RBI dividend windfall or fallen

The Reserve Bank of India’s dividend to the Government of India for 2016-17 is Rupees 30, 659 crores or Rupees 306.590 billion or USD4.7446bn as per the closing exchange rate of USDINR on June 30, 2017 (USDINR = 64.617547 as per x-rates.com).

The government had budgeted for a total banking sector dividend of INR74,901 crores (749 billion Indian rupees) for 2017-18, of which supposedly at least INR58,000 crores (580 billion Indian rupees) was expected out of Reserve Bank of India, according to this article in ‘Business Standard’. In 2016-17, the government had a revised estimate of INR76,171.80 crores (761.7 billion Indian rupees) under this header.

RBI dividend

Source: Business Standard [Link]

The article says that the dividend was lower because RBI incurred cost due to the note-ban exercise of the Government of India – printing of new notes, interest paid to banks on excess liquidity deposited with it.

The lower dividend has implications for the fiscal arithmetic for 2017-18. Apart from that, the government also expected a fiscal windfall from the cancelled rupee notes from the ‘note ban’ exercise although, according to the BS article, Urjit Patel, RBI Governor, had ruled out paying a ‘windfall’ dividend because he had reckoned (correctly) that the cancelled notes remained the liability of the Reserve Bank of India.

Tallying up the costs of demonetisation vs. benefits would become an embarrassing exercise for the Government, one would presume.

(ht Andy Mukherjee for alerting me to this story early on Friday morning)

Advertisements

2 thoughts on “RBI dividend windfall or fallen

  1. Dear Sir,

    These two research papers from RBI under new series – Mint Street Memos (MSM) deserve your attention. MSM series of documents that are in the form of brief reports and analysis on contemporary topics, prepared by the staff of RBI and Centre for Advanced Financial Research and Learning (CAFRAL), or drawn from one of the recent publications of the Bank.

    Under this series they published two research document

    1) Demonetization and Bank Deposit Growth – https://rbidocs.rbi.org.in/rdocs/MintStreetMemos/Demo12082017.pdf

    Basis of this research – (i) the deposit growth in the corresponding period of 2015-16; (ii) the average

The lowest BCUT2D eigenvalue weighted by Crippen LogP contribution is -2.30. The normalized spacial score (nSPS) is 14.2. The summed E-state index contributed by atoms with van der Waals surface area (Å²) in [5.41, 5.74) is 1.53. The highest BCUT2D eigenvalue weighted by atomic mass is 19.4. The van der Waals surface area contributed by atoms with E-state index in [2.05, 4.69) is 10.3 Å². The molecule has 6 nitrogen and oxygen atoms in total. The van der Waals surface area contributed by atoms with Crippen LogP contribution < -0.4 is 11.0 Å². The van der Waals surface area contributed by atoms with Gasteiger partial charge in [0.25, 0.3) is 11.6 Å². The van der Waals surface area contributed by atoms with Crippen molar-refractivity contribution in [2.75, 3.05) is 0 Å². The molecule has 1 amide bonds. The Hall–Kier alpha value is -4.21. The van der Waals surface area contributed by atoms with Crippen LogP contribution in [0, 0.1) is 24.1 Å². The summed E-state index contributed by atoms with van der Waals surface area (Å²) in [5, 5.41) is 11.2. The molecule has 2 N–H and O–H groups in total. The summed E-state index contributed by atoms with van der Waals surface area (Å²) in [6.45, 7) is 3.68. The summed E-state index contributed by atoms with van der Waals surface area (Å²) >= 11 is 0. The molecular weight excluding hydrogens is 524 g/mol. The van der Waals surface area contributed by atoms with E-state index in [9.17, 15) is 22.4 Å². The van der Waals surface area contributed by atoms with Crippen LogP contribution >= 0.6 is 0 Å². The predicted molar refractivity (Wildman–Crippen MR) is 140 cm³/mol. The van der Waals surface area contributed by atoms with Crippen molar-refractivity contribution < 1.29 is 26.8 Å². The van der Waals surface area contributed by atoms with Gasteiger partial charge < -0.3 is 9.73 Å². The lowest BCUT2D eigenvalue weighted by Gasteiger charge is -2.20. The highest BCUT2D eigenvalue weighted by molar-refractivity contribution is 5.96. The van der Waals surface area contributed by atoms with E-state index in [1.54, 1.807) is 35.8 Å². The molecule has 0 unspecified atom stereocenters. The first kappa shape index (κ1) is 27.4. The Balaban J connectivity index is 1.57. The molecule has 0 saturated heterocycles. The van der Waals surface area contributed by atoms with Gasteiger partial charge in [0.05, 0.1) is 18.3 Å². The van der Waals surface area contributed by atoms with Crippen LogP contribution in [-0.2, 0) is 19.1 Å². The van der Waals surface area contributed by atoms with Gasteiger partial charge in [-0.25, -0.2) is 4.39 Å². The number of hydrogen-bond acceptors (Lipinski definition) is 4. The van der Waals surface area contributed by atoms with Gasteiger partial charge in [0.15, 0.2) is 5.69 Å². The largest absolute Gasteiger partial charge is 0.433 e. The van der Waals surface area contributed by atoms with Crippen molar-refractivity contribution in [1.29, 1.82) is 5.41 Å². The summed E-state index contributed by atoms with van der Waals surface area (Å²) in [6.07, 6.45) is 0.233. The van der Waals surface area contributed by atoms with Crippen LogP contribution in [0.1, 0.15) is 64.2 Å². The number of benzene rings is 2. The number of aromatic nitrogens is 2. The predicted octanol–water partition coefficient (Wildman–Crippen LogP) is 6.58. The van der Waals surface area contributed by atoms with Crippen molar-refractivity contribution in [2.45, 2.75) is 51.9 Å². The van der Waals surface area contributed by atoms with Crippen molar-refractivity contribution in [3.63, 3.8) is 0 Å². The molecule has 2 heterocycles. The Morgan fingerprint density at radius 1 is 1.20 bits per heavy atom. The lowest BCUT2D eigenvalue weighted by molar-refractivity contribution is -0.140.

growth recorded during the corresponding periods of the previous two years (i.e., 2014-15 and
    2015-16); and (iii) the growth estimated using ARIMA model.

    Conclusion of this report- “In nominal terms, excess deposits accrued to the banking
    system due to demonetisation are estimated in the range of ` 2.8-4.3 trillion. The unusual cash
    deposit in specific accounts, which are usually less active, is estimated to be in the range of `
    1.6-1.7 trillion.” ( This figure was quoted by PM Modi in his I-day speech as Noteban success).

    2) Fictionalization of savings Into non-banking Financial Intermediaries – https://rbidocs.rbi.org.in/rdocs/MintStreetMemos/FinSav12082017.pdf

    Like

    1. I had downloaded them already. I have seen the basic information of these papers reported in a Bloomberg Quint article. But, the bigger prize is their translation into loans for productive investments and the kick-starting of an investment cycle in the country. That is still missing, partly because the underlying balance sheet problems in banks and borrowers is unresolved and partly because GST has happened, bringing fresh uncertainty. Lastly, there is also the threat of bankruptcies now for businesses. All these may be for the long-term good but, in the short-run (one to two years), they increase uncertainty for businesses.

      Like

Leave a Reply

Fill in your details below or click an icon to log in:

WordPress.com Logo

You are commenting using your WordPress.com account. Log Out / Change )

Twitter picture

You are commenting using your Twitter account. Log Out / Change )

Facebook photo

You are commenting using your Facebook account. Log Out / Change )

Google+ photo

You are commenting using your Google+ account. Log Out / Change )

Connecting to %s